if you shoot the Wizard, he and his shots vanish and can no longer harm you.
Shooting the Wizard will also yield a Double Score Dungeon.
For more information on
Wizard of Wor see:
Arcade Game Designed in 1980
Bally Midway (Tom McHugh & Dave Nutting)
Classic Home releases: Apple
II (Jorn Barger), Atari 2600 & 5200 (CBS), Commodore 64 (’83 CBM) and Atari 8
bit (’84 Roklan, Joe Hellesen & John Wagner). Rumor Mill: CV & INTV (CBS
announced plans), Vic 20 (CBM – unreleased). Unlicensed: Bally Astrocade (’82
Addictiveness, Graphics, Sound & Controls
Disqualified: Apple II (N/A)
Disqualified: Bally Astrocade (42)
The Gameplay is very nice
(8), and includes all the major elements save for a pause. Also missing are the
names of the special levels, and the Worluk and Wizard do not show up on the
radar. This is the only version that offers 3 levels of difficulty. 3 of the
above mentioned 14 generic mazes are slightly altered on the Bally version.
Maybe Bally is correct & the C64 & Ataris are wrong? The most significant
difference is that only the Astrocade gives you a Quadruple Score Dungeon if
both Worluk and Wizard are shot. I’ve forgotten/did not check if the arcade did
this or not. An extra life is earned for every Pit encountered, which occurs
every fourth level after the first one. The Graphics are wonderful (9), the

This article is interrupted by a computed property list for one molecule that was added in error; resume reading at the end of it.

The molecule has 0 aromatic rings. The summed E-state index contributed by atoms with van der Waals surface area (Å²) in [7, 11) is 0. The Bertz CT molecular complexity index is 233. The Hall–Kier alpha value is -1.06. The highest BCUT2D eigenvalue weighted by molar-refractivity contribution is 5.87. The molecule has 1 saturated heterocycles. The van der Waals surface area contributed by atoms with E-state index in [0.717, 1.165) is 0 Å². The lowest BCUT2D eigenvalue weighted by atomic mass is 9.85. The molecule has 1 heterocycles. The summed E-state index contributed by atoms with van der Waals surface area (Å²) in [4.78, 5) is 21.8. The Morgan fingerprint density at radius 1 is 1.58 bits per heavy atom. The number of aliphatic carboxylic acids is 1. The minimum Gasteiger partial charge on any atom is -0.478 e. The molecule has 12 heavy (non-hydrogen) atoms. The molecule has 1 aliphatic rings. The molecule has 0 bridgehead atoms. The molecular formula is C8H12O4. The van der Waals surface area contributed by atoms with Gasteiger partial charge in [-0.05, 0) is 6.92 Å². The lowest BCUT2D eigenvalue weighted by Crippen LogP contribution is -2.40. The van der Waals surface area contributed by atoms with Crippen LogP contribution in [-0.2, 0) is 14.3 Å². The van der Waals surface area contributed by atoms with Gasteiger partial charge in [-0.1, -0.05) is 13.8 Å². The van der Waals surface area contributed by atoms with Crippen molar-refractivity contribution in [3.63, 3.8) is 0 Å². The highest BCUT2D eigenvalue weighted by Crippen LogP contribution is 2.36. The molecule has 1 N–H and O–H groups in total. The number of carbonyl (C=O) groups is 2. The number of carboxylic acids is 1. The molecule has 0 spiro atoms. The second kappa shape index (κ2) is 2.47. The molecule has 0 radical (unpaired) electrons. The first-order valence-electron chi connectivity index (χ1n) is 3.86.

best of the lot, with the most detailed and colorful sprites. The Sound is nice
(8), in fact the effects are second to none. But quite noticeably missing is
the heartbeat (for lack of a better term) of the Worlings. The racing heartbeat
adds tension and drama to the game as it beats faster and faster. The Controls
are superb (9), but only once you’ve become comfortable with them. This may
take some time, and they are harder to fix and keep in working order than most.
The Addictiveness is great (8), but loses a bit due to the controls and lack of
a pause button.
Have Nots: Atari 2600 (34)
Bronze Medal: Atari 5200 (40)
Medal: Atari 8 bit (43)
Gold Medal: Commodore 64 (44)
OK, now if CBM would have
programmed WOW to allow you to alter the background colors, as they did in Omega
Race (another Bally/Midway title), just imagine playing invisible Wizard of Wor.
Every level would look like the Pit. You’d really have to fire a lot to see
where the walls are to find the best place to “hide”. I betcha that would be an
easy hack job to do, and hope that if someone does it to write and tell me, I’d
love to have that version on disk. Wouldn’t everyone? How about a Wizard of
Wor construction set?
With apologies to those Amiga
fans out there. I'm only covering the official (licensed) home releases on
these classic (joystick era) machines: Apple II, Atari 2600, 5200, 7800 & 8 bit
computers, Colecovision/Adam, Commodore 64, Vic 20, Intellivision, Odyssey II,
TI 99/4A, and Vectrex. Other systems either came out after this era, (NES, SMS,
ST, Amiga, PC's), or did not have many official releases (Bally Astrocade, CoCo,
APF, Emerson and Fairchild), or were overseas and hard for me to review
(Sinclair Spectrum, MSX, Amstrad, and Fountain). Sorry if I've yet to cover
your favorite game, but some versions are harder to come by and I really do not
want to rely on emulation. Good news is that one of you is going to help expand
my frugal Amiga collection, so maybe some day I’ll do a Many Faces of in the Bit
Come back next month when I
review the Many Faces of Gorf, (another Bally/Midway title split by the same 3
companies, CBS / Commodore CBM / Roklan), on the C64, Vic 20, Atari 2600, 5200,
Atari 8 bit and joined by Colecovision.